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Music Is a Form of Art

  • Date Submitted: 03/15/2010 09:03 AM
  • Flesch-Kincaid Score: 41.8 
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‘Pop music can be described as standardised and formulaic. Critically assess this claim.’

With numerous reality television shows focusing on the music industry, such as Pop-Idol and Fame Academy, it isn’t difficult to imagine why ‘popular music’ can be described as standardised and formulaic. These shows base themselves on finding the right formula of image, sound and charisma in order to become successful in the popular music market, suggesting that success in the market is reliant on conforming to a specific formula. However, ‘Popular Music’ itself is a contested term, and so I shall begin this essay by examining two varying definitions, that of the Positivist and that of the Essentialist. I will offer a very basic definition of ‘popular music’ for the purpose of this essay, and will also show how ‘formula’ and ‘standardisation’ are intrinsically linked to one another. I will then introduce the work of Theodore Adorno, discussing his use of the terms ‘culture industry’ and ‘commodity fetishism’, and showing their relevance to the popular music industry. Adorno’s theory of standardisation reflects the production, textual form, and consumption of popular music, and so next I shall show how production of music is simply reduced to reproduction, how structurally the textual form is standardised, and even the responses and reactions of the audience are conforming and standard. I will introduce the concept of pseudo-individuality, and will show how this masks standardisation for the purpose of the listener. Finally, I will draw on the criticisms of Chambers, Gendron and Middleton to show why Adorno’s theory may not be as convincing as it would first appear.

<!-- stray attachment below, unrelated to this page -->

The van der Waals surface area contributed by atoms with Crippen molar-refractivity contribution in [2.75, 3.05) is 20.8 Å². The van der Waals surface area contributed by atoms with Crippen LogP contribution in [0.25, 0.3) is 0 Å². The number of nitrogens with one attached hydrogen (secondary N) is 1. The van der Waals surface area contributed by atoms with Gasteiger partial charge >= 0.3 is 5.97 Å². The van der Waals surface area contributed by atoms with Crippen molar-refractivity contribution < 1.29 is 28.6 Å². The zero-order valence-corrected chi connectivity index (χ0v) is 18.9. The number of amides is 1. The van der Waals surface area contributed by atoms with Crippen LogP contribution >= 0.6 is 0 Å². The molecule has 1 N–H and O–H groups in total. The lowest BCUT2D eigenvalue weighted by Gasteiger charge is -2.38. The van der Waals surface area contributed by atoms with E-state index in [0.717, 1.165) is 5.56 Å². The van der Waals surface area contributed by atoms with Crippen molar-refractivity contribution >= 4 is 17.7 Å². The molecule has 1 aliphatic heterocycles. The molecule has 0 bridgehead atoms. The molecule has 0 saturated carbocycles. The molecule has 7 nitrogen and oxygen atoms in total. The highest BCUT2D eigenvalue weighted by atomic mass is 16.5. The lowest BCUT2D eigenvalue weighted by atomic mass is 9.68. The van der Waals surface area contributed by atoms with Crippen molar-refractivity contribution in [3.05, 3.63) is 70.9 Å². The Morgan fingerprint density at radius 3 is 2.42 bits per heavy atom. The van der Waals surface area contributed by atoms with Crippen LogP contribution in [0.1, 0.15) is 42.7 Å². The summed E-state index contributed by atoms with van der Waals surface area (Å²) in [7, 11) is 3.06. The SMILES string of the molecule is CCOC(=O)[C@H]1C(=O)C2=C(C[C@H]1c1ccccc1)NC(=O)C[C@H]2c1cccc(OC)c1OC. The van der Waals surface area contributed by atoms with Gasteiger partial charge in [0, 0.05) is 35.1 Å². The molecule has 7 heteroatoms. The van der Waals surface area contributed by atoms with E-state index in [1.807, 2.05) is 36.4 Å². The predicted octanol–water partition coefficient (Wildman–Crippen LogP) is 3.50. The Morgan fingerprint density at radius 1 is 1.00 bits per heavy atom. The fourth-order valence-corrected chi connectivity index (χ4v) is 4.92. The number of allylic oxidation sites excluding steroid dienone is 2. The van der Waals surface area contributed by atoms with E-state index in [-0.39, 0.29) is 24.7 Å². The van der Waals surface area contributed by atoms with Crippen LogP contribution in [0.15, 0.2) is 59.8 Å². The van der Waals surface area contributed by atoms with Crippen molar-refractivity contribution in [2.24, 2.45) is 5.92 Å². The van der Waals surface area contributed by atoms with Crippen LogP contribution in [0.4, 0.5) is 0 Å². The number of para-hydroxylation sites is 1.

The term ‘popular music’ encourages considerable debate. It was first coined in the first half of the nineteenth century, and was used to describe songs for the bourgeois market that were well liked by those whose opinions were believed to be superior. However, the term in this instance was replaced by the...


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